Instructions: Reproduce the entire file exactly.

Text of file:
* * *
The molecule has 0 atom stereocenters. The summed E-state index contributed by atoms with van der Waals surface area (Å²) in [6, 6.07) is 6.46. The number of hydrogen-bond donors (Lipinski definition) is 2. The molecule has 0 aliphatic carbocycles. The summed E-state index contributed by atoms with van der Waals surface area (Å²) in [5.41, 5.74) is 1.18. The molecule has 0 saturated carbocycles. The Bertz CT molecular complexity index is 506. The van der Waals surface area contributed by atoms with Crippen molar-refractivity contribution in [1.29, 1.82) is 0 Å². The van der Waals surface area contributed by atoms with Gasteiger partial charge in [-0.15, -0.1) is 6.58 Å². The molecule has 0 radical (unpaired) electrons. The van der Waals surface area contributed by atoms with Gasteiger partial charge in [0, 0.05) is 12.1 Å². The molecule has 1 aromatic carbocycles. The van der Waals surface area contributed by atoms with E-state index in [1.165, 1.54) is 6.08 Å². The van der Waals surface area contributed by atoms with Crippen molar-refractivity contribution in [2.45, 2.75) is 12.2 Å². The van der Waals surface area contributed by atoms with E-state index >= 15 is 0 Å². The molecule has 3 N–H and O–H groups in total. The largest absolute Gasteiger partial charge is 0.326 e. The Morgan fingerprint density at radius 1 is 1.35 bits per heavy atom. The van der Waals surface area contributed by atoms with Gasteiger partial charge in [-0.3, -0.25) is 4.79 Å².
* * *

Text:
The molecule has 0 atom stereocenters. The summed E-state index contributed by atoms with van der Waals surface area (Å²) in [6, 6.07) is 6.46. The number of hydrogen-bond donors (Lipinski definition) is 2. The molecule has 0 aliphatic carbocycles. The summed E-state index contributed by atoms with van der Waals surface area (Å²) in [5.41, 5.74) is 1.18. The molecule has 0 saturated carbocycles. The Bertz CT molecular complexity index is 506. The van der Waals surface area contributed by atoms with Crippen molar-refractivity contribution in [1.29, 1.82) is 0 Å². The van der Waals surface area contributed by atoms with Gasteiger partial charge in [-0.15, -0.1) is 6.58 Å². The molecule has 0 radical (unpaired) electrons. The van der Waals surface area contributed by atoms with Gasteiger partial charge in [0, 0.05) is 12.1 Å². The molecule has 1 aromatic carbocycles. The van der Waals surface area contributed by atoms with E-state index in [1.165, 1.54) is 6.08 Å². The van der Waals surface area contributed by atoms with Crippen molar-refractivity contribution in [2.45, 2.75) is 12.2 Å². The van der Waals surface area contributed by atoms with E-state index >= 15 is 0 Å². The molecule has 3 N–H and O–H groups in total. The largest absolute Gasteiger partial charge is 0.326 e. The Morgan fingerprint density at radius 1 is 1.35 bits per heavy atom. The van der Waals surface area contributed by atoms with Gasteiger partial charge in [-0.3, -0.25) is 4.79 Å².